50 Words or Less
The Lynx Black Cat driver has a stealthy look and impactful adjustability. Solid performance.
When it comes to adjustability in drivers, we’re seeing different OEMs choose different paths. Some, like TaylorMade, choose to offer golfers countless options. Others, like Lynx with their Black Cat driver, deliver fewer options but each one is meaningfully different. In this review, I’ll discuss the performance of the Black Cat and how much impact the WBS (weight bar system) has on it.
With it’s totally clean, matte black crown, the Lynx Black Cat has a stealthy look at address. The round, symmetrical shape should appeal to just about everyone.
When you flip the club over, the neon green paint explodes against the black sole. As bold as the color choice is, the sole isn’t overloaded with graphics. You’ll see the Lynx logo, “Black Cat” near the heel, and the words “Spin Control” near the reversible weight.
Sound & Feel
The Lynx Black Cat driver produces a high pitched, slightly hollow sound when struck in the center of the face. When you miss the center, the tone gets lower pitched, providing good audio feedback. There’s also decent feedback on impact location through the hands.
When the heavy weight is shifted from forward to back, it does change the feel of the club substantially. If you pick up this club and don’t like it, make sure you flip the weight before writing it off.
As someone who prizes forgiveness above all else when I’m on the tee, I started testing the Black Cat driver with the heavy weight in the back of the head. I was immediately impressed with how consistent (and high) the launch angle was, even on strikes that were low on the face. Despite the high launch, the ball flight was fairly strong, holding its line and rarely ballooning.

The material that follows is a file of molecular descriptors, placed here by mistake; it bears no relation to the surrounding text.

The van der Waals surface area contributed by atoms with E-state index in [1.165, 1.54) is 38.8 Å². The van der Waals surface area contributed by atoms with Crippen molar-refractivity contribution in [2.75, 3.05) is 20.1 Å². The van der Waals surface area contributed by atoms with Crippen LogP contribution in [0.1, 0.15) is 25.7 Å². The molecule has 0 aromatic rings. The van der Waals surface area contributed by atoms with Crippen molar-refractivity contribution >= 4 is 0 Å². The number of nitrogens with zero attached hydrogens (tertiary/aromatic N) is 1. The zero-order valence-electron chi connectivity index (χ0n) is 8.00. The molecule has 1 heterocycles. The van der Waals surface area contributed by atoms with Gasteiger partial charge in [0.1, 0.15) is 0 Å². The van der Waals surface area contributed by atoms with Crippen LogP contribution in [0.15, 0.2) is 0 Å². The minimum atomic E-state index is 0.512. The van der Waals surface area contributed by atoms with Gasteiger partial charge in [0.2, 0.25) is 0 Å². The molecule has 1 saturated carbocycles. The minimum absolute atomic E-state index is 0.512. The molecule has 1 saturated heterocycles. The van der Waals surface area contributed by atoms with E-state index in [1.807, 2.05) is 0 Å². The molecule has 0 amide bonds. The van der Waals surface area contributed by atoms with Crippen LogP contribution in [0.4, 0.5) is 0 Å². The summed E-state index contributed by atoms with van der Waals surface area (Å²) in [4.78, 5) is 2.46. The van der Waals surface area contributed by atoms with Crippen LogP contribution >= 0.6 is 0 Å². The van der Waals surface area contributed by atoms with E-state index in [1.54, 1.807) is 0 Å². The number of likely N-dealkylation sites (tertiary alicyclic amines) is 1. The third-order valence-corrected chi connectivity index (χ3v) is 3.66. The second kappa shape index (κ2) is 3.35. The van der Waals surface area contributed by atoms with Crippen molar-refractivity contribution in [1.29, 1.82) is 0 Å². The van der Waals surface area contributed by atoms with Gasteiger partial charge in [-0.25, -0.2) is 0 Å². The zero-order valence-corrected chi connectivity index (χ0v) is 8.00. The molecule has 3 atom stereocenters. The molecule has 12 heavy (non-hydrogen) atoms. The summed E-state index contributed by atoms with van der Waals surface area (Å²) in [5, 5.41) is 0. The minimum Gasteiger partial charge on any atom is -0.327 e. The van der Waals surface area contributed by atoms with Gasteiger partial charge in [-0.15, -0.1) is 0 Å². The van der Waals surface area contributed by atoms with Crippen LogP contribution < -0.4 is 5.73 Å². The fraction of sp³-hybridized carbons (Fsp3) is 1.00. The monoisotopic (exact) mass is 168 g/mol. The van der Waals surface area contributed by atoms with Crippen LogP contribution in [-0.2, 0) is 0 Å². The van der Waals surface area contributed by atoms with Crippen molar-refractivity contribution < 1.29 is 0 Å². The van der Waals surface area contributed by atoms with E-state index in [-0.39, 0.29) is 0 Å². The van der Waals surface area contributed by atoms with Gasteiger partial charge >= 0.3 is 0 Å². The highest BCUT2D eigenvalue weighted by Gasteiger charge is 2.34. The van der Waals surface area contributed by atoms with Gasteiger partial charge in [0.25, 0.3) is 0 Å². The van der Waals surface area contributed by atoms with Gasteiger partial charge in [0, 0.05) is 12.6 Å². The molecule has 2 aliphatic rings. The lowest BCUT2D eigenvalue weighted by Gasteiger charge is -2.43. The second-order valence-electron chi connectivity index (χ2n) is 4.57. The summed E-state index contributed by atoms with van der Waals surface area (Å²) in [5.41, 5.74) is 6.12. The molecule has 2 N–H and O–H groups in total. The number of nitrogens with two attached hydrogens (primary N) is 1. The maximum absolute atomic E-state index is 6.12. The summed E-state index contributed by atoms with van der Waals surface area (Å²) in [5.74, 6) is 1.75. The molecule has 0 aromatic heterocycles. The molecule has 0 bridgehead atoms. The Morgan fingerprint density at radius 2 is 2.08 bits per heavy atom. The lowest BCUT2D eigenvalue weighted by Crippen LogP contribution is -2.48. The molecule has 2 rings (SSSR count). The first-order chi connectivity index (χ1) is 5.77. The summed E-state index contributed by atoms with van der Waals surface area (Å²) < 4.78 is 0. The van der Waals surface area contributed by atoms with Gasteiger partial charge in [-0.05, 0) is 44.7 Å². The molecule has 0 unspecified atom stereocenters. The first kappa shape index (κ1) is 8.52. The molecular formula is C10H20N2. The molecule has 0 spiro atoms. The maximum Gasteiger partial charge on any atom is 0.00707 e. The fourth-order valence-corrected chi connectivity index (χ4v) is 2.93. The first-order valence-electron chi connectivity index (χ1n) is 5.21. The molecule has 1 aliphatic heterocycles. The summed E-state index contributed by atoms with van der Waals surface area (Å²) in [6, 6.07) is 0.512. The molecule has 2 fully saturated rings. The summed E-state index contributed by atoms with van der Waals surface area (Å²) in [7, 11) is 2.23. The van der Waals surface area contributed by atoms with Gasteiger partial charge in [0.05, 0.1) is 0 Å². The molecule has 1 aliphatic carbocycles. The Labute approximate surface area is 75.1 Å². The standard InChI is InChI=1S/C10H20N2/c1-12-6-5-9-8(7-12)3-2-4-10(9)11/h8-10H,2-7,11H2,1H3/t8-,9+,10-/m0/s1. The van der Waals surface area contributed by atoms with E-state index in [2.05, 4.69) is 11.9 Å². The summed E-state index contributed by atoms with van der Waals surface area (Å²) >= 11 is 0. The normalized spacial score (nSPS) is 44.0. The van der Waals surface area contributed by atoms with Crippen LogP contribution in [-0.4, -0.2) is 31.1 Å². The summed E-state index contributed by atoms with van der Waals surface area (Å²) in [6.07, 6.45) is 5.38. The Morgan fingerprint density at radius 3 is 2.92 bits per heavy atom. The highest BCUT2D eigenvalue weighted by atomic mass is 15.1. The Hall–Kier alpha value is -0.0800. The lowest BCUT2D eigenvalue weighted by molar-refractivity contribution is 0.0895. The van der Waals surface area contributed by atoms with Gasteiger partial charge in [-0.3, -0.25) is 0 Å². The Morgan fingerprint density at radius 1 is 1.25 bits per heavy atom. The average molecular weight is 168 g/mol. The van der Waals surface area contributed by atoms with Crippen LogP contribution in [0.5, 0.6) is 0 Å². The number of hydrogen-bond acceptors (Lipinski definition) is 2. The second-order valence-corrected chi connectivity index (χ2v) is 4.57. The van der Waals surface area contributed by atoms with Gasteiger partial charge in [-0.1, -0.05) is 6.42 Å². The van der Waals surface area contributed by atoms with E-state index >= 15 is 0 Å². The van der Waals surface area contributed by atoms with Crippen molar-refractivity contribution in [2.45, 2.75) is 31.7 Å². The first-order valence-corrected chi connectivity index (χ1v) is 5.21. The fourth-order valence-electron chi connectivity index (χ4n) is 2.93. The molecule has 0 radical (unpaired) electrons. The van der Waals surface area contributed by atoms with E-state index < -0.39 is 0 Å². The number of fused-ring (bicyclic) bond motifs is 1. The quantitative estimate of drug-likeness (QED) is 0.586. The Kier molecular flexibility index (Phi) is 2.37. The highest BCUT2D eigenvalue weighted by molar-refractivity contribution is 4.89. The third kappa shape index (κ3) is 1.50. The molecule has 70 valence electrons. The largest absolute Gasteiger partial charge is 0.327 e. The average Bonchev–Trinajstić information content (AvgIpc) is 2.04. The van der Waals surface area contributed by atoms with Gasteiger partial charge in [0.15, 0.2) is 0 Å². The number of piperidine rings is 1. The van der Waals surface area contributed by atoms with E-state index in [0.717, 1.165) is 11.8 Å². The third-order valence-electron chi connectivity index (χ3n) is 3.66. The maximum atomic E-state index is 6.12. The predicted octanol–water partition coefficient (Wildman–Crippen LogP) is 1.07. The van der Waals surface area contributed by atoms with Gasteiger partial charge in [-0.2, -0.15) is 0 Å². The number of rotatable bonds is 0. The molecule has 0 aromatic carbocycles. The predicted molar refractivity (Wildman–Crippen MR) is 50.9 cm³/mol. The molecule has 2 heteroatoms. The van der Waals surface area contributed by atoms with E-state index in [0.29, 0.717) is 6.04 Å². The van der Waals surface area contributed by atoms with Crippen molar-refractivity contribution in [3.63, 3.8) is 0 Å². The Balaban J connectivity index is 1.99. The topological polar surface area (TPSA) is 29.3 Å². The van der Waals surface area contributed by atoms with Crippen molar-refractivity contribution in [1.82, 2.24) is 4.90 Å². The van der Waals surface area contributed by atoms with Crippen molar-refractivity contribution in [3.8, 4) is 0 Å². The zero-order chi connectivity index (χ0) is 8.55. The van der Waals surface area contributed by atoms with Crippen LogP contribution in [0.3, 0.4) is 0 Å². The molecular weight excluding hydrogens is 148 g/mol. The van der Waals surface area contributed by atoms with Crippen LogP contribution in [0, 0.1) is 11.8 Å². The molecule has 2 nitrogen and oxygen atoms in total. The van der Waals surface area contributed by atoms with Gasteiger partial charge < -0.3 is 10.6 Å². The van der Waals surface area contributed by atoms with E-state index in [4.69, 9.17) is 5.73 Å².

When I moved the weight forward, the Black Cat felt like an entirely different driver. Pure shots felt more satisfying, but mishits were felt more in both my hands and in the ball flight. The drop in spin was noticeable: the ball bored through the wind and occasionally knuckled.
On the launch monitor, I was struck by how easy it was to lose ball speed with the weight forward. With the weight back, the Black Cat is a solid, forgiving driver. When the weight is forward, mishits are stringently penalized.
The stock UST Recoil is a solid, “decent for everyone” type of shaft. I felt a substantial kick in the butt section of the shaft and a moderate amount of torque in the tip. With the weight forward, the shaft felt more active which likely contributed to my poorer results with that configuration.
The Black Cat driver only comes in one head with loft adjustability at the hosel. You can set it anywhere from 8.5 degrees to 12.5 degrees. This range of flexibility is nice, but it will also create a variety of face angles at address. To my eye, it appears just slightly open at 8.5 degrees. At the 12.5 degree setting, it looks a little shut. I was surprised that it didn’t look more shut to me; I think it’s the result of the clean black crown and face.
The Lynx Black Cat driver is a quality performer with exactly the kind of adjustability that I like best: simple and impactful. There aren’t hundreds of possible settings, but when you flip the weight bar, you will notice it immediately. If you want a stealthy-looking driver that’s different than what everyone else is playing, the Black Cat is worth a try.